The first attempts to move beyond standard Van Neumann architecture focused on Artificial Intelligence (AI), which envisioned machines that would think better and faster than human beings, eventually solving problems without any human intervention. 

More recently, IBM has developed what it refers to as Cognitive Computing, which aims instead for a “natural interaction” between computers and people. Making use of a new “neurosynaptic chip” and a computing architecture that brings together memory, processing and two-way communication with people (using natural language and visualization techniques), IBM’s cognitive computing system Watson made its debut in 2011.

Profit is a great motivator in the business world, but it is not always the most effective source of environmental progress.

Competing on the TV show Jeopardy!, Watson beat the game’s most accomplished players without any access to data outside its own internal memory. To accomplish this feat, IBM data scientists spent years not only developing the ways Watson ingests, stores and processes huge amounts of varied data, but also feeding the system data from virtually every field of knowledge that Jeopardy! questions might focus on. On game day, Watson had to figure out what was being asked (not always an easy task on Jeopardy!); generate thousands of possible answers; assemble evidence to evaluate and establish a confidence level for each of these possibilities, and then analyze the current situation in the game to gauge whether or not to risk pressing the buzzer to offer its best answer — all in about three seconds.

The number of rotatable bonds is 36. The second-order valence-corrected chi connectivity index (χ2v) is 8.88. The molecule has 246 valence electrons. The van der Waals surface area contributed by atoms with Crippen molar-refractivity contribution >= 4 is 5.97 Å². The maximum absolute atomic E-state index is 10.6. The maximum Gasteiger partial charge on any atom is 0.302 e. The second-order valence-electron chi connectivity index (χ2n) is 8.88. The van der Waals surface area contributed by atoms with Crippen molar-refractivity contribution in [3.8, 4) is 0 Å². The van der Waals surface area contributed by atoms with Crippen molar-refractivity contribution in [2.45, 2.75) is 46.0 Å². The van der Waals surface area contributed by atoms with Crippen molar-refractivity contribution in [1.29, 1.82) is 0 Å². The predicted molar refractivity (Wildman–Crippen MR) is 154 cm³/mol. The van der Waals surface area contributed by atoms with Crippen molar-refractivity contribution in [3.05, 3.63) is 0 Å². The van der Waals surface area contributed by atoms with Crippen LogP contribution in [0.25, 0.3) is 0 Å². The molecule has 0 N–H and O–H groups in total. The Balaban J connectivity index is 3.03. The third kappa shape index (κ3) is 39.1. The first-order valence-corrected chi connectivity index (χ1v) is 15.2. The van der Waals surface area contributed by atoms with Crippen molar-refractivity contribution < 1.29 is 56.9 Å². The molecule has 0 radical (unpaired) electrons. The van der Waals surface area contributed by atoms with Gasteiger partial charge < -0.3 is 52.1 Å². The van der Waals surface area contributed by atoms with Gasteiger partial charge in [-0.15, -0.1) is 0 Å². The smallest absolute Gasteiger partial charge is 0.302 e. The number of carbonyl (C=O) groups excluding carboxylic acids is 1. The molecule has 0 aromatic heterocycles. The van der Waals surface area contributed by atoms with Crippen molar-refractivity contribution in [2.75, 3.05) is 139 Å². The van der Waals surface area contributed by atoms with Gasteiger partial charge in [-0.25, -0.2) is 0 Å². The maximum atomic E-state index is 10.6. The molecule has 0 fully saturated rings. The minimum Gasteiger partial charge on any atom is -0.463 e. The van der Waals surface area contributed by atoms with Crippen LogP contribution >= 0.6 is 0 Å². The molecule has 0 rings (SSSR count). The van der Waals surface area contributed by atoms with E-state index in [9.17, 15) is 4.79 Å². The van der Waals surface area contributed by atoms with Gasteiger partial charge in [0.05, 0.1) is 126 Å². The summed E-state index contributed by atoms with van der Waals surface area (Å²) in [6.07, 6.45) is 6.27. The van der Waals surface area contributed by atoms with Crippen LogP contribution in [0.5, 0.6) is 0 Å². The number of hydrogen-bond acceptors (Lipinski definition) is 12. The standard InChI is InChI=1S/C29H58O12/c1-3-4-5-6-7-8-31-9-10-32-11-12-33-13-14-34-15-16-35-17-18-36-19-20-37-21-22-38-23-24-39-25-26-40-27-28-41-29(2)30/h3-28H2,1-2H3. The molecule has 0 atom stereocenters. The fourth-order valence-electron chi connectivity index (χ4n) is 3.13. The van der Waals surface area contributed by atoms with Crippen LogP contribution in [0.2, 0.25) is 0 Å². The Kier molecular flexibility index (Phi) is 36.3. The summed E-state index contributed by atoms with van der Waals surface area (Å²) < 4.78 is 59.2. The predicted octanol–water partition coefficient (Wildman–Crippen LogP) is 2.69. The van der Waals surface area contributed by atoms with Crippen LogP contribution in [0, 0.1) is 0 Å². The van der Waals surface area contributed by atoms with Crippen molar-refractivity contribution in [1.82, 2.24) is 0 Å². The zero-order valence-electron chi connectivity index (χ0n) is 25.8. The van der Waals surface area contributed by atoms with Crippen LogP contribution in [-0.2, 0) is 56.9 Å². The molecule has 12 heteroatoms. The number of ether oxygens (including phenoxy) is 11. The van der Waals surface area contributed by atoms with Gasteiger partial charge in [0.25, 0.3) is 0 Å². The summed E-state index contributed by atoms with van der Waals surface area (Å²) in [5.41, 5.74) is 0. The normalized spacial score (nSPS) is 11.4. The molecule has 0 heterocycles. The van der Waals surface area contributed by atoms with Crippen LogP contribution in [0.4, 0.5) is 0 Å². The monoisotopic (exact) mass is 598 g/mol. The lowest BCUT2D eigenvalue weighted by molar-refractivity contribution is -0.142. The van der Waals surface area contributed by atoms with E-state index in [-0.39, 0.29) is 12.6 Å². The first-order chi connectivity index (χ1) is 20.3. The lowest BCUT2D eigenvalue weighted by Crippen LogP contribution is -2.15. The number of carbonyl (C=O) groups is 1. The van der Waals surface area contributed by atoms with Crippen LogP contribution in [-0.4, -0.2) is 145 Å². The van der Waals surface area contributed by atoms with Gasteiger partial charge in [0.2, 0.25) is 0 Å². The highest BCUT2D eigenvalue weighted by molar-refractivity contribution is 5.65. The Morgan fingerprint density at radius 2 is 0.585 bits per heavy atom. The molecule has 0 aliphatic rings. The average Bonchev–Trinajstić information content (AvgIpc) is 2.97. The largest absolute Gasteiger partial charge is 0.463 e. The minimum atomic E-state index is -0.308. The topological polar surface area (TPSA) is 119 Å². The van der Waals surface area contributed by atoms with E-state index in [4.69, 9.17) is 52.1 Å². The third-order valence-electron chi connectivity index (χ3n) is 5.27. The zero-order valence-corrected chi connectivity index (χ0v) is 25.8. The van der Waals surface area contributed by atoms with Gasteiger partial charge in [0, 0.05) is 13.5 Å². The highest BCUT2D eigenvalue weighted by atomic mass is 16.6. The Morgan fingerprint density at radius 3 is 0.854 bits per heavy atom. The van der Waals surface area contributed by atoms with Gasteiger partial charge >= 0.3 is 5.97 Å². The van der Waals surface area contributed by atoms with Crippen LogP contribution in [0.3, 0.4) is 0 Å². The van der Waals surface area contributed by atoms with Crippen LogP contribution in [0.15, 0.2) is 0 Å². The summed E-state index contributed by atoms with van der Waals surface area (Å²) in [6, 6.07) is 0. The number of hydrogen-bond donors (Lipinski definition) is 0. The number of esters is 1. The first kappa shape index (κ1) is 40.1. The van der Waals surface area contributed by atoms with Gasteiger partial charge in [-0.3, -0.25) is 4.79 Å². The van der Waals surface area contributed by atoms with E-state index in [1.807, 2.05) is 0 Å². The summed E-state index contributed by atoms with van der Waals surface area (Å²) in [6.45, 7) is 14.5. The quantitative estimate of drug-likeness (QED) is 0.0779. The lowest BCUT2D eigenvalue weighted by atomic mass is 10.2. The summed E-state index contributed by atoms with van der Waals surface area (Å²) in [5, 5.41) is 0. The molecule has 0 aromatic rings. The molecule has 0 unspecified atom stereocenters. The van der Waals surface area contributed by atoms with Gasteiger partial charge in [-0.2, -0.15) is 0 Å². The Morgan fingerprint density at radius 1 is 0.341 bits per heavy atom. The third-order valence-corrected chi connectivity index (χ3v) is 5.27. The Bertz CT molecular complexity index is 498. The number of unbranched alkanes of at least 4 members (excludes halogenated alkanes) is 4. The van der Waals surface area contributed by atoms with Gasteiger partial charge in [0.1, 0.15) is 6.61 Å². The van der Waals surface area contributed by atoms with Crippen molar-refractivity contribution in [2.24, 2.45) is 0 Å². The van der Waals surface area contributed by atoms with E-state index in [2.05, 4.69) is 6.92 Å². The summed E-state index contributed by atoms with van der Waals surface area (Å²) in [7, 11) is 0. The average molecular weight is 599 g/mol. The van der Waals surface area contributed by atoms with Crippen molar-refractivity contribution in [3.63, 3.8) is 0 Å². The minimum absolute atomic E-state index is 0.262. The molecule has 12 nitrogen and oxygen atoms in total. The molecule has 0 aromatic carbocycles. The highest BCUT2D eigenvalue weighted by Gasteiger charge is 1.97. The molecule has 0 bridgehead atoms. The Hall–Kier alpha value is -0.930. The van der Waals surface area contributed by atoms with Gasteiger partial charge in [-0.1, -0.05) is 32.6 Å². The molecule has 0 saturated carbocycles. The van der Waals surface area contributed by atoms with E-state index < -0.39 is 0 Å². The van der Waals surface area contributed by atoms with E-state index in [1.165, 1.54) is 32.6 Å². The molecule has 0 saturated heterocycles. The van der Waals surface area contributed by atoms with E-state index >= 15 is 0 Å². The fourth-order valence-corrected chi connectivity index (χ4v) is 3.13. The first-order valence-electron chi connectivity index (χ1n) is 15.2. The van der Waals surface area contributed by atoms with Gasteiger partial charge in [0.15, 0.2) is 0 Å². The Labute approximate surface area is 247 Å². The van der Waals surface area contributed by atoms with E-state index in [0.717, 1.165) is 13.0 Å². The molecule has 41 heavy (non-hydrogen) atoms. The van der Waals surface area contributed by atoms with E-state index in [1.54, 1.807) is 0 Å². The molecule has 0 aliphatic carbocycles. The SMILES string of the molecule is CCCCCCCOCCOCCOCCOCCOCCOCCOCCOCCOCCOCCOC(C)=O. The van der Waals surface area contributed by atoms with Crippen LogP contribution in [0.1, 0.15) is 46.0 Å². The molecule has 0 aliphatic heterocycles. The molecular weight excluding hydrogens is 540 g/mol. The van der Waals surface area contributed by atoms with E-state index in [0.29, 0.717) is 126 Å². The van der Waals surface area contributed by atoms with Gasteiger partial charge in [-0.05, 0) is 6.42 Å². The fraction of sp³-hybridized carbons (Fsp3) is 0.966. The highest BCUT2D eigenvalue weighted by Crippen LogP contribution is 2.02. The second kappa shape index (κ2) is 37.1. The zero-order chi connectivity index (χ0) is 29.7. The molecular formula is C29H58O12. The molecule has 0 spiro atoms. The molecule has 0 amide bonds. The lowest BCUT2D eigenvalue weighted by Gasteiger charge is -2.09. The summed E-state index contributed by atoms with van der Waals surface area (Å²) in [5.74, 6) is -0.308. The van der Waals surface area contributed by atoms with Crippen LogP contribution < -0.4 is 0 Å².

Watson won, and has since moved on to more serious pursuits. The system is now helping doctors at Memorial Sloan Kettering Cancer Center in New York diagnose patients and decide on the best treatment options. In the future, Watson’s successors may help humans run cities, manage their investments, improve retail sales and accelerate advanced research. Thanks to a recent agreement with Apple, Watson may even someday replace Siri, the iPhone app that understands spoken language and tries to answer users’ questions by accessing the web. Watson would presumably provide better answers without having to use the Internet and, in the process, would greatly expand its own knowledge base.

Optimizing Business, Environmental Performance

Big Data is also likely to help the world solve some of its most intractable environmental problems. Other articles in this report explore the ways in which Big Data is helping to meet the planet’s growing demand for energy and food as the world population reaches near nine billion and climate change threatens drastic reductions in resources.